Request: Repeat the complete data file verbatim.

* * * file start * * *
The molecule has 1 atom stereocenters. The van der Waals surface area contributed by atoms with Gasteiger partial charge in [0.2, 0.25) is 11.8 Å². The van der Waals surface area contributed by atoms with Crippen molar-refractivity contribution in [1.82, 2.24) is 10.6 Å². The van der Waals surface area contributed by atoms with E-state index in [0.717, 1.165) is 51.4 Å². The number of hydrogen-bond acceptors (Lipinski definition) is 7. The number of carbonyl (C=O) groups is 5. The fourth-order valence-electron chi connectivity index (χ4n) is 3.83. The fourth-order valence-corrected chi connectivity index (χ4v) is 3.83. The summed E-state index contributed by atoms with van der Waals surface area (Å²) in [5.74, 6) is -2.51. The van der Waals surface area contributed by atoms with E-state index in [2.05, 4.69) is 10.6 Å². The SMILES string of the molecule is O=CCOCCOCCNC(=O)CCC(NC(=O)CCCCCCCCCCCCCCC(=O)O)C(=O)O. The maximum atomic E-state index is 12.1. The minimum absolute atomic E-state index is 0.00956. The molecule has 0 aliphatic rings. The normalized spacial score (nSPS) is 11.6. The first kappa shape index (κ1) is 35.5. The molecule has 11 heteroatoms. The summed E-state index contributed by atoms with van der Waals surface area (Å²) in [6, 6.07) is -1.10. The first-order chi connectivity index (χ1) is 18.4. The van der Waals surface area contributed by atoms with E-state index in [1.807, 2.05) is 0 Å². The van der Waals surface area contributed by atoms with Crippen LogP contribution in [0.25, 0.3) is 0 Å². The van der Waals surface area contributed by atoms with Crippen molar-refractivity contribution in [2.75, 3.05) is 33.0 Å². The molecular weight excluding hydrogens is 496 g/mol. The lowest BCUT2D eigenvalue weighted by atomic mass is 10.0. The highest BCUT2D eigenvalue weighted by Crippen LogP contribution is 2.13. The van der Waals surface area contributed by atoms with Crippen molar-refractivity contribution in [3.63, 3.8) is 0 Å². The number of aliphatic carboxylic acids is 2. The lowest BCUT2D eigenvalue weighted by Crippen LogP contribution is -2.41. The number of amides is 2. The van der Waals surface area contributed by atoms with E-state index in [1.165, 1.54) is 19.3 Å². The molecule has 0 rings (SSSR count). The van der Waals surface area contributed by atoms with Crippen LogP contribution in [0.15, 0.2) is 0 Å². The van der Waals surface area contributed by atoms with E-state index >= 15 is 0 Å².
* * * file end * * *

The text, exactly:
The molecule has 1 atom stereocenters. The van der Waals surface area contributed by atoms with Gasteiger partial charge in [0.2, 0.25) is 11.8 Å². The van der Waals surface area contributed by atoms with Crippen molar-refractivity contribution in [1.82, 2.24) is 10.6 Å². The van der Waals surface area contributed by atoms with E-state index in [0.717, 1.165) is 51.4 Å². The number of hydrogen-bond acceptors (Lipinski definition) is 7. The number of carbonyl (C=O) groups is 5. The fourth-order valence-electron chi connectivity index (χ4n) is 3.83. The fourth-order valence-corrected chi connectivity index (χ4v) is 3.83. The summed E-state index contributed by atoms with van der Waals surface area (Å²) in [5.74, 6) is -2.51. The van der Waals surface area contributed by atoms with E-state index in [2.05, 4.69) is 10.6 Å². The SMILES string of the molecule is O=CCOCCOCCNC(=O)CCC(NC(=O)CCCCCCCCCCCCCCC(=O)O)C(=O)O. The maximum atomic E-state index is 12.1. The minimum absolute atomic E-state index is 0.00956. The molecule has 0 aliphatic rings. The normalized spacial score (nSPS) is 11.6. The first kappa shape index (κ1) is 35.5. The molecule has 11 heteroatoms. The summed E-state index contributed by atoms with van der Waals surface area (Å²) in [6, 6.07) is -1.10. The first-order chi connectivity index (χ1) is 18.4. The van der Waals surface area contributed by atoms with E-state index in [1.807, 2.05) is 0 Å². The van der Waals surface area contributed by atoms with Crippen LogP contribution in [0.25, 0.3) is 0 Å². The van der Waals surface area contributed by atoms with Crippen molar-refractivity contribution in [2.75, 3.05) is 33.0 Å². The molecular weight excluding hydrogens is 496 g/mol. The lowest BCUT2D eigenvalue weighted by atomic mass is 10.0. The highest BCUT2D eigenvalue weighted by Crippen LogP contribution is 2.13. The van der Waals surface area contributed by atoms with Crippen molar-refractivity contribution in [3.63, 3.8) is 0 Å². The number of aliphatic carboxylic acids is 2. The lowest BCUT2D eigenvalue weighted by Crippen LogP contribution is -2.41. The number of amides is 2. The van der Waals surface area contributed by atoms with E-state index in [1.165, 1.54) is 19.3 Å². The molecule has 0 rings (SSSR count). The van der Waals surface area contributed by atoms with Crippen LogP contribution in [0.15, 0.2) is 0 Å². The van der Waals surface area contributed by atoms with E-state index >= 15 is 0 Å².